I Don’t Sleep, I Dream
December 12, 2007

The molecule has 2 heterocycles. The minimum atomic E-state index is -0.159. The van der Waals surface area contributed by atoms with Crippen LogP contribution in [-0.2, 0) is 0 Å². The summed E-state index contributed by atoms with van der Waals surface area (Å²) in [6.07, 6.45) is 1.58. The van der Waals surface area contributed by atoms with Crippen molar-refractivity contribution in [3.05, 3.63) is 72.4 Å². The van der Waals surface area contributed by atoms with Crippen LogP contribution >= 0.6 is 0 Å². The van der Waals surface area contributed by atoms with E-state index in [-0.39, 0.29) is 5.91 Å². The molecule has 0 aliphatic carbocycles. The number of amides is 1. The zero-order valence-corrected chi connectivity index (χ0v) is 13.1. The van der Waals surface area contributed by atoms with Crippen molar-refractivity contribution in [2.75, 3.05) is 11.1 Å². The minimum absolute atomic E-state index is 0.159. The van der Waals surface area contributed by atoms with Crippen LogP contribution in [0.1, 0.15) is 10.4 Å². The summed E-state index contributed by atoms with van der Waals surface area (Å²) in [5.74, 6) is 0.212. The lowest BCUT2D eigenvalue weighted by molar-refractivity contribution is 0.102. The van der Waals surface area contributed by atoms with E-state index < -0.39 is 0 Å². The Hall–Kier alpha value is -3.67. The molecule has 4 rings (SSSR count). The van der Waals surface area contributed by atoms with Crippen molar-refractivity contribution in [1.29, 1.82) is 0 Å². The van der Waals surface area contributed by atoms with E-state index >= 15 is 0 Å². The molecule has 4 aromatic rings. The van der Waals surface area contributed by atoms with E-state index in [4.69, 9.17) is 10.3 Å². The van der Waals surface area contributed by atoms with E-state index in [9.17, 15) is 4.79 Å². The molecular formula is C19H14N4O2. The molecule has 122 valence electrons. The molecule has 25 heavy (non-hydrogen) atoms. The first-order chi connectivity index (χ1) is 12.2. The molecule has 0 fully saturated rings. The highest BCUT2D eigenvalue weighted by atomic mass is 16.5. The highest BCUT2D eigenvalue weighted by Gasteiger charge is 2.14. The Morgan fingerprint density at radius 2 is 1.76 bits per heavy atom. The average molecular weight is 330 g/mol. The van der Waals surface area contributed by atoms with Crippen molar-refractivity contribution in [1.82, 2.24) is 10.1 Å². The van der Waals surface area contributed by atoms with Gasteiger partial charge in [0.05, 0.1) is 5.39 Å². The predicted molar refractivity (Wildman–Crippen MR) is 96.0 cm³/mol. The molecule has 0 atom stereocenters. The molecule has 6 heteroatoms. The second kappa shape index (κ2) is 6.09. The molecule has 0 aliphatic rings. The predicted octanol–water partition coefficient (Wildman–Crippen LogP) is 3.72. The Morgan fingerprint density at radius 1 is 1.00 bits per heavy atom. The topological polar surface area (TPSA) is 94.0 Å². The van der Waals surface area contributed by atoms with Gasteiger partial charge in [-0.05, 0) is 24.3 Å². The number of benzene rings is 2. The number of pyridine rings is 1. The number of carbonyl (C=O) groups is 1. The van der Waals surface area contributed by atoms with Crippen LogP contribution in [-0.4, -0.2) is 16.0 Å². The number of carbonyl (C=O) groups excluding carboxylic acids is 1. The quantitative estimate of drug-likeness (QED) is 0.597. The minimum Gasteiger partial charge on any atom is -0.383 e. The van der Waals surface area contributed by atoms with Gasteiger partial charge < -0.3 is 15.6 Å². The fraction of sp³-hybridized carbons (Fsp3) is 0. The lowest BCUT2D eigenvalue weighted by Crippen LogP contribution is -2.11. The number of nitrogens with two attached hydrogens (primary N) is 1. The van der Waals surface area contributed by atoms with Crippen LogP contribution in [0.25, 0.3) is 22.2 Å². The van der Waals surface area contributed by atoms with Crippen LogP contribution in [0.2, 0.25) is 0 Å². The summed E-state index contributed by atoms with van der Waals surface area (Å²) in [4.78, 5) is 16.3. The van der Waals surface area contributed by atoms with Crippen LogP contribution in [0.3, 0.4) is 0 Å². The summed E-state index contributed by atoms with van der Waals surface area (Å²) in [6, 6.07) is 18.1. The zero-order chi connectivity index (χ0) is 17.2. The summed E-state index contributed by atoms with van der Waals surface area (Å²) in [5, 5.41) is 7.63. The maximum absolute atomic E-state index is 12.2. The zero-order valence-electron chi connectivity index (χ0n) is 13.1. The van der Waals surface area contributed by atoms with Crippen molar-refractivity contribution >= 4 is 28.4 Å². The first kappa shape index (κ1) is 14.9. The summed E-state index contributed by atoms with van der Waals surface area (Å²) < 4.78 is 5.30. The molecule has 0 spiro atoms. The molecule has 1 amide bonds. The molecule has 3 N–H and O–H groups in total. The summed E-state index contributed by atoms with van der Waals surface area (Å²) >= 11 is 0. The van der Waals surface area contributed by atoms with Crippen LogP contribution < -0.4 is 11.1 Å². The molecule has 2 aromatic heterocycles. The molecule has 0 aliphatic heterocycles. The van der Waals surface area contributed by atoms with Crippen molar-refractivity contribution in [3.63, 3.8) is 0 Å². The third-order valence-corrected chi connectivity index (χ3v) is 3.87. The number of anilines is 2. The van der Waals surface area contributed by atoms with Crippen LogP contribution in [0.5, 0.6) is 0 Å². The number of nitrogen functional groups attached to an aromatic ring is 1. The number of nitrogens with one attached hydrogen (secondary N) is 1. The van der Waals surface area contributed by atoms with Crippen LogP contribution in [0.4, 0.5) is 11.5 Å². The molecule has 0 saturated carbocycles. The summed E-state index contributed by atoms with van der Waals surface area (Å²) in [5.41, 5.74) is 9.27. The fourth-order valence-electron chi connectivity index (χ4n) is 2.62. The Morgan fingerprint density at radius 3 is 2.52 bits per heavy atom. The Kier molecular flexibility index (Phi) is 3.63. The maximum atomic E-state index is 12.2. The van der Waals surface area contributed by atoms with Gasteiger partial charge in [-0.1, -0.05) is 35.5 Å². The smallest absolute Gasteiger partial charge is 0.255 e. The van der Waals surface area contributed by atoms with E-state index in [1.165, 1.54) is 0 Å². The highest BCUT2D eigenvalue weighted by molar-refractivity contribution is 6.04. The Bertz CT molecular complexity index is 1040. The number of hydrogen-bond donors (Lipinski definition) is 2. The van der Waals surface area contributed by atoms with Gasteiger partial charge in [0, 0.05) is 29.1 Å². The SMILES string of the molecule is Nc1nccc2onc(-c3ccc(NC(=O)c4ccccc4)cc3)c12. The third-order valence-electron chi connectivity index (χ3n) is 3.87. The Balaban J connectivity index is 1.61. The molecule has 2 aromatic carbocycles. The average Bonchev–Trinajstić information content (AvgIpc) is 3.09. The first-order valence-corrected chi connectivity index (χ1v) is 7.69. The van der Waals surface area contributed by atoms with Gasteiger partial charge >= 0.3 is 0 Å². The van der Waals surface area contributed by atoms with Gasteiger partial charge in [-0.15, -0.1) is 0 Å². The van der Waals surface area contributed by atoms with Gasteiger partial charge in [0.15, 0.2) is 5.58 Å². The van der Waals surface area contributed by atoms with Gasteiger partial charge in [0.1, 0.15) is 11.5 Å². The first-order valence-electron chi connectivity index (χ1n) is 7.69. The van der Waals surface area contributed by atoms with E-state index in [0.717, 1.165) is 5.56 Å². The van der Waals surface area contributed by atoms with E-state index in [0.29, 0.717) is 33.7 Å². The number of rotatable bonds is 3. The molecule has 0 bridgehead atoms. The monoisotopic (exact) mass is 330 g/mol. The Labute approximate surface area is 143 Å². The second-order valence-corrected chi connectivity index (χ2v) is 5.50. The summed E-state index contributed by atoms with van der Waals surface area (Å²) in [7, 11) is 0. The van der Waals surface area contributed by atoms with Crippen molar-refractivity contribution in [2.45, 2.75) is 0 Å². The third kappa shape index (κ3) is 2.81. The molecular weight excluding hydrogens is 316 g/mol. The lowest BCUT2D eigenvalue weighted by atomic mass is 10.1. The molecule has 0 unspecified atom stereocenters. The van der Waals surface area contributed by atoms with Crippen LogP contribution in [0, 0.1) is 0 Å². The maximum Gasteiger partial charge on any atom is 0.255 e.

“I Don’t Sleep, I Dream” is a fine example of Michael Stipe’s talent for exploiting images and concepts suggested by the music in his lyrics. Even without his words, the dull thudding and shrill treble notes that dominate the track would evoke the sensation of a splitting headache. His lyrics make it explicit — the character is hungover and depressed, and his matter-of-fact tone implies that he find himself in this state fairly often. The character is some sort of star — the magnitude of his celebrity isn’t nearly as important as the fact that he wields some form of social influence. He seems slightly bitter and confused, as though the initial fun of the social dynamic has mostly worn off, but he’s unwilling to back away from his position even though there’s plenty in the song to suggest that he’s deeply suspicious of anyone he lets into his world. He’s addressing someone that he is presumably providing access to his inner circle, but even when he allows for a split second of intimacy, he’s chilly and aloof. He realizes that he needs the human connection, but he can’t shake the awareness that this person is attracted to some distorted abstraction of himself, and the feeling that his loneliness is an inevitable by-product of his social privilege.